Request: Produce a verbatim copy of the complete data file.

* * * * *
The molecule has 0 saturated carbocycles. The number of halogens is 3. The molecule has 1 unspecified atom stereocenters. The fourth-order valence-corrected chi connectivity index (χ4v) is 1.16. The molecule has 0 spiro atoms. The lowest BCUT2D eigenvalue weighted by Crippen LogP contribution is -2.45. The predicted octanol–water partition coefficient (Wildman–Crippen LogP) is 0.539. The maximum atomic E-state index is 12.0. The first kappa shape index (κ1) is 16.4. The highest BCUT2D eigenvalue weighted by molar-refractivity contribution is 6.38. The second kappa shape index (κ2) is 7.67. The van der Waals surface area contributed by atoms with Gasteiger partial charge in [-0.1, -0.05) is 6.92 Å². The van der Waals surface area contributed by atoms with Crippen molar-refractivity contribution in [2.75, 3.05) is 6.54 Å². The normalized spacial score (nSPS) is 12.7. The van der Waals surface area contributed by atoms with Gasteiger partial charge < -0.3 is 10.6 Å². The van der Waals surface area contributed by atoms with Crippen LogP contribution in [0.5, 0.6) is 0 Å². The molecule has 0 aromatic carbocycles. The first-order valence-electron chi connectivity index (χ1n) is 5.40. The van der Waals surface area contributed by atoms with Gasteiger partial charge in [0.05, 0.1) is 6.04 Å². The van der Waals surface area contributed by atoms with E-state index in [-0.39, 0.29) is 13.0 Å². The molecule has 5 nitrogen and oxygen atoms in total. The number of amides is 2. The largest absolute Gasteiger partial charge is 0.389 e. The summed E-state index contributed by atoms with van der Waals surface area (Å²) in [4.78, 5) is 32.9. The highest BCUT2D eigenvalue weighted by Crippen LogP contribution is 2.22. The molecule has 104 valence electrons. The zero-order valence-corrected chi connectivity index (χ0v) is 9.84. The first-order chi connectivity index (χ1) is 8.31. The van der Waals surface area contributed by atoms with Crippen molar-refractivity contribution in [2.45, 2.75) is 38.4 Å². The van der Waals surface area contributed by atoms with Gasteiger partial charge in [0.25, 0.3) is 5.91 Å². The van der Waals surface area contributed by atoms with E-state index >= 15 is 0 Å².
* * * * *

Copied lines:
The molecule has 0 saturated carbocycles. The number of halogens is 3. The molecule has 1 unspecified atom stereocenters. The fourth-order valence-corrected chi connectivity index (χ4v) is 1.16. The molecule has 0 spiro atoms. The lowest BCUT2D eigenvalue weighted by Crippen LogP contribution is -2.45. The predicted octanol–water partition coefficient (Wildman–Crippen LogP) is 0.539. The maximum atomic E-state index is 12.0. The first kappa shape index (κ1) is 16.4. The highest BCUT2D eigenvalue weighted by molar-refractivity contribution is 6.38. The second kappa shape index (κ2) is 7.67. The van der Waals surface area contributed by atoms with Gasteiger partial charge in [-0.1, -0.05) is 6.92 Å². The van der Waals surface area contributed by atoms with Crippen molar-refractivity contribution in [2.75, 3.05) is 6.54 Å². The normalized spacial score (nSPS) is 12.7. The van der Waals surface area contributed by atoms with Gasteiger partial charge < -0.3 is 10.6 Å². The van der Waals surface area contributed by atoms with Crippen LogP contribution in [0.5, 0.6) is 0 Å². The molecule has 0 aromatic carbocycles. The first-order valence-electron chi connectivity index (χ1n) is 5.40. The van der Waals surface area contributed by atoms with Gasteiger partial charge in [0.05, 0.1) is 6.04 Å². The van der Waals surface area contributed by atoms with E-state index in [-0.39, 0.29) is 13.0 Å². The molecule has 5 nitrogen and oxygen atoms in total. The number of amides is 2. The largest absolute Gasteiger partial charge is 0.389 e. The summed E-state index contributed by atoms with van der Waals surface area (Å²) in [4.78, 5) is 32.9. The highest BCUT2D eigenvalue weighted by Crippen LogP contribution is 2.22. The molecule has 104 valence electrons. The zero-order valence-corrected chi connectivity index (χ0v) is 9.84. The first-order chi connectivity index (χ1) is 8.31. The van der Waals surface area contributed by atoms with Crippen molar-refractivity contribution in [2.45, 2.75) is 38.4 Å². The van der Waals surface area contributed by atoms with Gasteiger partial charge in [0.25, 0.3) is 5.91 Å². The van der Waals surface area contributed by atoms with E-state index >= 15 is 0 Å².